In parliament on Wednesday 29 January, during public hearings on the controversial Women’s Empowerment and Gender Equality (WEGE) Bill to the Portfolio Committee on Women, Children and People with Disabilities, Sex Workers Education and Advocacy Taskforce (SWEAT) staged a demonstration in the committee room where Minister Lulu Xingwana was in attendance. Clad in their signature orange t-shirts, SWEAT members stood up and brandished placards with the words: ‘#NoWEGE’, ‘No Money for Victim Support’, ‘Sex Workers Left Out’, ‘Hate Crimes’, ‘Rural Women’, ‘Rape Increase’ and ‘Thanks But No Thanks’.
SWEAT protests during the Committee meeting.
Protests inside the parliamentary precinct are against the rules of parliament, but considering sex work is illegal in South Africa and that the WEGE Bill does not, in turn offer protection to the rights of sex workers, one can only guess that SWEAT were willing to bend some rules to get their point across. About five minutes into the demonstration, Ms Dorothy Ramodibe, Chair of the Portfolio Committee, asked the SWEAT protesters to leave willingly before security arrived to forcibly escort them out. After a few minutes they packed up their placards and left the committee room.
Earlier in the day, Danielle Coleman, SWEAT’s Human Rights and Advocacy Fellow made a submission to the Portfolio Committee on Women, Children and People with Disabilities highlighting that SWEAT rejects the WEGE bill. “Firstly, there are structural barriers that make this Bill irrelevant for women in the informal sector, including sex workers, farm workers, women in mining and unemployed women,” Coleman said.
She cited Clauses 7 and 9, saying that the Bill will “impact the lives of women in senior positions but does not address how those women in the informal sector or unemployed women will benefit”.
Coleman went on to add, “In South Africa, the Immorality Act of 1957 [later renamed the Sexual Offences Act] infamously criminalised sex between individuals across the colour line. Sex workers (sellers) were then criminalized in 1988, and clients (buyers) in 2007. To date, this Apartheid-era law, which seeks to control sexual acts between consenting adults remains... The Sexual Offences Act of 2007 repealed most of the remaining provisions of the 1957 Act, except those related to prostitution”.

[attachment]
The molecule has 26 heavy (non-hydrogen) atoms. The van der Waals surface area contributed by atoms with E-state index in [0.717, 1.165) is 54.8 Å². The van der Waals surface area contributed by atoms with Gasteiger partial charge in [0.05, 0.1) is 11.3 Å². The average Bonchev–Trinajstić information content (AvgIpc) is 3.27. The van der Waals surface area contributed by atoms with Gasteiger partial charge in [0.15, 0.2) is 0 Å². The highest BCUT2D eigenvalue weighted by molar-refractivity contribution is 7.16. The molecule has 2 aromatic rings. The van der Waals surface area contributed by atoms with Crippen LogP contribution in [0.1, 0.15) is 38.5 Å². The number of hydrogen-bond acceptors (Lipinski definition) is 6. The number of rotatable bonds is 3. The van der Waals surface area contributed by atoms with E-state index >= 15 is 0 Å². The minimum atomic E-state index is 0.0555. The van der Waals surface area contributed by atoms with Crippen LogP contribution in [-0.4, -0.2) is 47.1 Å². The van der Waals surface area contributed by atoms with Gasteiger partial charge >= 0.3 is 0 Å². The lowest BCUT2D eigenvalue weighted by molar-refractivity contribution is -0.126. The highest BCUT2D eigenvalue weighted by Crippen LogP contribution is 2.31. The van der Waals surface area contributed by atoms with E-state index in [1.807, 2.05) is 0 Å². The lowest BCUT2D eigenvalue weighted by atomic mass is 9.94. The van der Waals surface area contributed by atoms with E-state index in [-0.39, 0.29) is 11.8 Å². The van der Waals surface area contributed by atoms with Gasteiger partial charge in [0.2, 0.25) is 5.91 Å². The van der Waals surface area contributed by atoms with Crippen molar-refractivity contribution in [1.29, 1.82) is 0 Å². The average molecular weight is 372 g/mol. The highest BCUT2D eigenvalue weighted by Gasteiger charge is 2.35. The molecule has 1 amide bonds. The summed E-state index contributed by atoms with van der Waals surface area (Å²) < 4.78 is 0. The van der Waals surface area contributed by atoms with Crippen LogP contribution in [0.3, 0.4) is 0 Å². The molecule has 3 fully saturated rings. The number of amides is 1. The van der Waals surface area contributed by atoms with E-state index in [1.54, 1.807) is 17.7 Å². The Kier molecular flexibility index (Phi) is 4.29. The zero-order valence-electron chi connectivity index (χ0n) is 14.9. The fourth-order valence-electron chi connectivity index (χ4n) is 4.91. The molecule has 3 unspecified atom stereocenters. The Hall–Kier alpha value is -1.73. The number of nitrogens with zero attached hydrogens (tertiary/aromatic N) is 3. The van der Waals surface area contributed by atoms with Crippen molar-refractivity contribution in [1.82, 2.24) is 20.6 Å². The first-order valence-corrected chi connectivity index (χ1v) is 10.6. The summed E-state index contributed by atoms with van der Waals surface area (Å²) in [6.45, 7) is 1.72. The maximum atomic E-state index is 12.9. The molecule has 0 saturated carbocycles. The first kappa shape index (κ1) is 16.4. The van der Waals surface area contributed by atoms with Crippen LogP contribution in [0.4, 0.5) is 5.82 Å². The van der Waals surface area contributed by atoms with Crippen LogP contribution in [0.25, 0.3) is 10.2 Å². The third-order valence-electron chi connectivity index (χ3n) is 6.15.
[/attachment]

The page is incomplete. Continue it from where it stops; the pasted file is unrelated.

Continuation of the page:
Coleman also mentioned that according to a 2009 survey, “12% of sex workers reported having been raped by police, 46% threatened by police and 28% forced into providing sexual favours”. Therefore SWEAT maintains that the current law of criminalisation “propagates the disempowerment of sex workers, and therefore is in direct violation of the proposed intent of the full realisation of women’s empowerment for all South African women within the WEGE bill... Furthermore, whether in its current form or an amended version, without the decimalisation of sex work the WEGE Bill will work as double victimisation and will have the reverse effect in that the Bill itself will be disempowering for a large sector of women in South Africa [namely] sex workers” said Coleman.
During the course of the public submissions process, a handful of NGOs and women rights activists have raised concerns that the this Bill is detracting attention away from the fact that current legislation such as the Domestic Violence Act are already failing women due to the low conviction rates of men accused of either physically, sexually or verbally abusing their spouses, partners and children. The civil society organisations that have publicly rejected the WEGE bill include: the Community Law Centre, University of the Western Cape, Sonke Gender Justice Network, Triangle Project, Tshwaranang Legal Advocacy Centre (TLAC), New World Foundation and Western Cape Network on Violence Against Women (WCNVAW).
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